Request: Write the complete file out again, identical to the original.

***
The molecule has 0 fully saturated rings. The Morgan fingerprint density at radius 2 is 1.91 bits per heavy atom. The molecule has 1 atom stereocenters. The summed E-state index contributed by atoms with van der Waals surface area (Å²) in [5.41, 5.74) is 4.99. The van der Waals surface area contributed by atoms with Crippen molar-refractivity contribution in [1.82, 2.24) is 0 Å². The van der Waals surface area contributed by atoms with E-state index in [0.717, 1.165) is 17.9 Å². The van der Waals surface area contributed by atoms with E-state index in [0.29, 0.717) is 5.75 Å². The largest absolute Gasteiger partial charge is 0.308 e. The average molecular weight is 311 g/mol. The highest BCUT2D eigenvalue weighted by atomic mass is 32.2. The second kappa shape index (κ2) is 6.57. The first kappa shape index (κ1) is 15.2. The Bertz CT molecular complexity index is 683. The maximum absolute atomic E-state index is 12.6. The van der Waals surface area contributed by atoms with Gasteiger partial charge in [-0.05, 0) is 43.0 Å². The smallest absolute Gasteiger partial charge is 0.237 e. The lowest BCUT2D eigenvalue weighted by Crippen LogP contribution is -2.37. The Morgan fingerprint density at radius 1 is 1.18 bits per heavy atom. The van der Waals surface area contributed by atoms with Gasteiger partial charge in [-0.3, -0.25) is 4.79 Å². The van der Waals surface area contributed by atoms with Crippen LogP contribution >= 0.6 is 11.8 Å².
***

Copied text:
The molecule has 0 fully saturated rings. The Morgan fingerprint density at radius 2 is 1.91 bits per heavy atom. The molecule has 1 atom stereocenters. The summed E-state index contributed by atoms with van der Waals surface area (Å²) in [5.41, 5.74) is 4.99. The van der Waals surface area contributed by atoms with Crippen molar-refractivity contribution in [1.82, 2.24) is 0 Å². The van der Waals surface area contributed by atoms with E-state index in [0.717, 1.165) is 17.9 Å². The van der Waals surface area contributed by atoms with E-state index in [0.29, 0.717) is 5.75 Å². The largest absolute Gasteiger partial charge is 0.308 e. The average molecular weight is 311 g/mol. The highest BCUT2D eigenvalue weighted by atomic mass is 32.2. The second kappa shape index (κ2) is 6.57. The first kappa shape index (κ1) is 15.2. The Bertz CT molecular complexity index is 683. The maximum absolute atomic E-state index is 12.6. The van der Waals surface area contributed by atoms with Gasteiger partial charge in [-0.05, 0) is 43.0 Å². The smallest absolute Gasteiger partial charge is 0.237 e. The lowest BCUT2D eigenvalue weighted by Crippen LogP contribution is -2.37. The Morgan fingerprint density at radius 1 is 1.18 bits per heavy atom. The van der Waals surface area contributed by atoms with Gasteiger partial charge in [-0.3, -0.25) is 4.79 Å². The van der Waals surface area contributed by atoms with Crippen LogP contribution >= 0.6 is 11.8 Å².